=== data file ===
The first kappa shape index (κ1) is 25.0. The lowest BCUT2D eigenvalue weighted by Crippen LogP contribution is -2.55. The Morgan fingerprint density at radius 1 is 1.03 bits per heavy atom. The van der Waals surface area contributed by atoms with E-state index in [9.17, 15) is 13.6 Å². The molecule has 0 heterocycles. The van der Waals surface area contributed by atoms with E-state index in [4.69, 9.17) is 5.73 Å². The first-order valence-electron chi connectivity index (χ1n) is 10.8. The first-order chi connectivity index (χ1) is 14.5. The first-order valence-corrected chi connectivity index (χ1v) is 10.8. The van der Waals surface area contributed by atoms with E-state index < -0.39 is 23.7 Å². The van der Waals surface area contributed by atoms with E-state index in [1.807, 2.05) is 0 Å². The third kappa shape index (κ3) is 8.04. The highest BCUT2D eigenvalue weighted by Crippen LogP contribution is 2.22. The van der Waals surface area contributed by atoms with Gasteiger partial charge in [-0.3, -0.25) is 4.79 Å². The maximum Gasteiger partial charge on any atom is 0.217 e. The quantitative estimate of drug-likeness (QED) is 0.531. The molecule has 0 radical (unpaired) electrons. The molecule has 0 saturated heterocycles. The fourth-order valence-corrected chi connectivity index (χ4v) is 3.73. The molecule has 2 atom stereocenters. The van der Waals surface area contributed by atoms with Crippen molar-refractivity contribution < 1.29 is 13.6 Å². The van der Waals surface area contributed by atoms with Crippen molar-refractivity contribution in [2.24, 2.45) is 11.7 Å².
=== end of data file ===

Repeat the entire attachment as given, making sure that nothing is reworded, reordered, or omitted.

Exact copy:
The first kappa shape index (κ1) is 25.0. The lowest BCUT2D eigenvalue weighted by Crippen LogP contribution is -2.55. The Morgan fingerprint density at radius 1 is 1.03 bits per heavy atom. The van der Waals surface area contributed by atoms with E-state index in [9.17, 15) is 13.6 Å². The molecule has 0 heterocycles. The van der Waals surface area contributed by atoms with E-state index in [4.69, 9.17) is 5.73 Å². The first-order valence-electron chi connectivity index (χ1n) is 10.8. The first-order chi connectivity index (χ1) is 14.5. The first-order valence-corrected chi connectivity index (χ1v) is 10.8. The van der Waals surface area contributed by atoms with E-state index < -0.39 is 23.7 Å². The van der Waals surface area contributed by atoms with E-state index in [1.807, 2.05) is 0 Å². The third kappa shape index (κ3) is 8.04. The highest BCUT2D eigenvalue weighted by Crippen LogP contribution is 2.22. The van der Waals surface area contributed by atoms with Gasteiger partial charge in [-0.3, -0.25) is 4.79 Å². The maximum Gasteiger partial charge on any atom is 0.217 e. The quantitative estimate of drug-likeness (QED) is 0.531. The molecule has 0 radical (unpaired) electrons. The molecule has 0 saturated heterocycles. The fourth-order valence-corrected chi connectivity index (χ4v) is 3.73. The molecule has 2 atom stereocenters. The van der Waals surface area contributed by atoms with Crippen molar-refractivity contribution < 1.29 is 13.6 Å². The van der Waals surface area contributed by atoms with Crippen molar-refractivity contribution in [2.24, 2.45) is 11.7 Å².